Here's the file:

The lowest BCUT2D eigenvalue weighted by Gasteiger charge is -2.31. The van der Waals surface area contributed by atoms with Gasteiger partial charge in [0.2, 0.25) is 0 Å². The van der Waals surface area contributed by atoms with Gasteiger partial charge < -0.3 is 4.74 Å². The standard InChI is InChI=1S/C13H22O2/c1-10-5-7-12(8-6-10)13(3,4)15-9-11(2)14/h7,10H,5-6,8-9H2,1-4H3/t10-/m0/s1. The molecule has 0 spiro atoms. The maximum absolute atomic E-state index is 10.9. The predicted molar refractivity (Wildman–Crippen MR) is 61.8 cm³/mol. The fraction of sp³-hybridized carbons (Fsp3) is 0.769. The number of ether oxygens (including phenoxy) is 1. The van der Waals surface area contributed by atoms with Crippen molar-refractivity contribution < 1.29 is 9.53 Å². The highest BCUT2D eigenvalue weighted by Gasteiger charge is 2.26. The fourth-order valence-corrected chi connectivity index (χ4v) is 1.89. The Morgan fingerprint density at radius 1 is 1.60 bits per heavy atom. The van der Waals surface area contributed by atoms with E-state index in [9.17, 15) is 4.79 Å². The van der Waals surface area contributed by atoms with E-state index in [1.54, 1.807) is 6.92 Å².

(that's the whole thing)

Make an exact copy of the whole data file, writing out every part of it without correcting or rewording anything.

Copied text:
The lowest BCUT2D eigenvalue weighted by Gasteiger charge is -2.31. The van der Waals surface area contributed by atoms with Gasteiger partial charge in [0.2, 0.25) is 0 Å². The van der Waals surface area contributed by atoms with Gasteiger partial charge < -0.3 is 4.74 Å². The standard InChI is InChI=1S/C13H22O2/c1-10-5-7-12(8-6-10)13(3,4)15-9-11(2)14/h7,10H,5-6,8-9H2,1-4H3/t10-/m0/s1. The molecule has 0 spiro atoms. The maximum absolute atomic E-state index is 10.9. The predicted molar refractivity (Wildman–Crippen MR) is 61.8 cm³/mol. The fraction of sp³-hybridized carbons (Fsp3) is 0.769. The number of ether oxygens (including phenoxy) is 1. The van der Waals surface area contributed by atoms with Crippen molar-refractivity contribution < 1.29 is 9.53 Å². The highest BCUT2D eigenvalue weighted by Gasteiger charge is 2.26. The fourth-order valence-corrected chi connectivity index (χ4v) is 1.89. The Morgan fingerprint density at radius 1 is 1.60 bits per heavy atom. The van der Waals surface area contributed by atoms with E-state index in [9.17, 15) is 4.79 Å². The van der Waals surface area contributed by atoms with E-state index in [1.54, 1.807) is 6.92 Å².